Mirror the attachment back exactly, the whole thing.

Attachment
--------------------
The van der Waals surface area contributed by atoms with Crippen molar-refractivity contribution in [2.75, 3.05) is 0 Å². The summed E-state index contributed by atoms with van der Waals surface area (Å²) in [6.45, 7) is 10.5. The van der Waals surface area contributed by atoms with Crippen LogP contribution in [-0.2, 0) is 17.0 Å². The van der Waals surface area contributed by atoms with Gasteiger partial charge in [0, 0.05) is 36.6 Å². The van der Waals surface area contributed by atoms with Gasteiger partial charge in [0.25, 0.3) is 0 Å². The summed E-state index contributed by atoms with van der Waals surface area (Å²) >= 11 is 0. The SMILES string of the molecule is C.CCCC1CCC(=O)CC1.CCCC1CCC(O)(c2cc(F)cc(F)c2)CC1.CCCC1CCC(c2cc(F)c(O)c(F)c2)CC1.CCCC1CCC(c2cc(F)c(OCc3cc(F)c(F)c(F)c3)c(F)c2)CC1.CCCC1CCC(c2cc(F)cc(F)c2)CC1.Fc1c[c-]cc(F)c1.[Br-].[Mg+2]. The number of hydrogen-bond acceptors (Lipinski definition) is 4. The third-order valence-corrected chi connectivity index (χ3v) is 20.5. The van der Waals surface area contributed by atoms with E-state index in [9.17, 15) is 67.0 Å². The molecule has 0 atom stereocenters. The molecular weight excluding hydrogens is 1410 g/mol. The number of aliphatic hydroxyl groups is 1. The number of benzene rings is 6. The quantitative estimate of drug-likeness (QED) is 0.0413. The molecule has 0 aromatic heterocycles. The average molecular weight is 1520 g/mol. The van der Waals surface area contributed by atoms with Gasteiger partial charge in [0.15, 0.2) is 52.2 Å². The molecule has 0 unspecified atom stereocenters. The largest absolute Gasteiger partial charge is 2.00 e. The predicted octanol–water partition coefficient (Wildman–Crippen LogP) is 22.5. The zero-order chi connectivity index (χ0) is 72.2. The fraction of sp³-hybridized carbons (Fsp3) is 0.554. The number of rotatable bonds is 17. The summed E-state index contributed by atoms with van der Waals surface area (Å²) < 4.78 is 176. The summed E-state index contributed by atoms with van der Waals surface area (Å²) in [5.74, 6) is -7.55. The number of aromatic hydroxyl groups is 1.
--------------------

The van der Waals surface area contributed by atoms with Crippen molar-refractivity contribution in [2.75, 3.05) is 0 Å². The summed E-state index contributed by atoms with van der Waals surface area (Å²) in [6.45, 7) is 10.5. The van der Waals surface area contributed by atoms with Crippen LogP contribution in [-0.2, 0) is 17.0 Å². The van der Waals surface area contributed by atoms with Gasteiger partial charge in [0, 0.05) is 36.6 Å². The van der Waals surface area contributed by atoms with Gasteiger partial charge in [0.25, 0.3) is 0 Å². The summed E-state index contributed by atoms with van der Waals surface area (Å²) >= 11 is 0. The SMILES string of the molecule is C.CCCC1CCC(=O)CC1.CCCC1CCC(O)(c2cc(F)cc(F)c2)CC1.CCCC1CCC(c2cc(F)c(O)c(F)c2)CC1.CCCC1CCC(c2cc(F)c(OCc3cc(F)c(F)c(F)c3)c(F)c2)CC1.CCCC1CCC(c2cc(F)cc(F)c2)CC1.Fc1c[c-]cc(F)c1.[Br-].[Mg+2]. The number of hydrogen-bond acceptors (Lipinski definition) is 4. The third-order valence-corrected chi connectivity index (χ3v) is 20.5. The van der Waals surface area contributed by atoms with E-state index in [9.17, 15) is 67.0 Å². The molecule has 0 atom stereocenters. The molecular weight excluding hydrogens is 1410 g/mol. The number of aliphatic hydroxyl groups is 1. The number of benzene rings is 6. The quantitative estimate of drug-likeness (QED) is 0.0413. The molecule has 0 aromatic heterocycles. The average molecular weight is 1520 g/mol. The van der Waals surface area contributed by atoms with Gasteiger partial charge in [0.15, 0.2) is 52.2 Å². The molecule has 0 unspecified atom stereocenters. The largest absolute Gasteiger partial charge is 2.00 e. The predicted octanol–water partition coefficient (Wildman–Crippen LogP) is 22.5. The zero-order chi connectivity index (χ0) is 72.2. The fraction of sp³-hybridized carbons (Fsp3) is 0.554. The number of rotatable bonds is 17. The summed E-state index contributed by atoms with van der Waals surface area (Å²) < 4.78 is 176. The summed E-state index contributed by atoms with van der Waals surface area (Å²) in [5.74, 6) is -7.55. The number of aromatic hydroxyl groups is 1.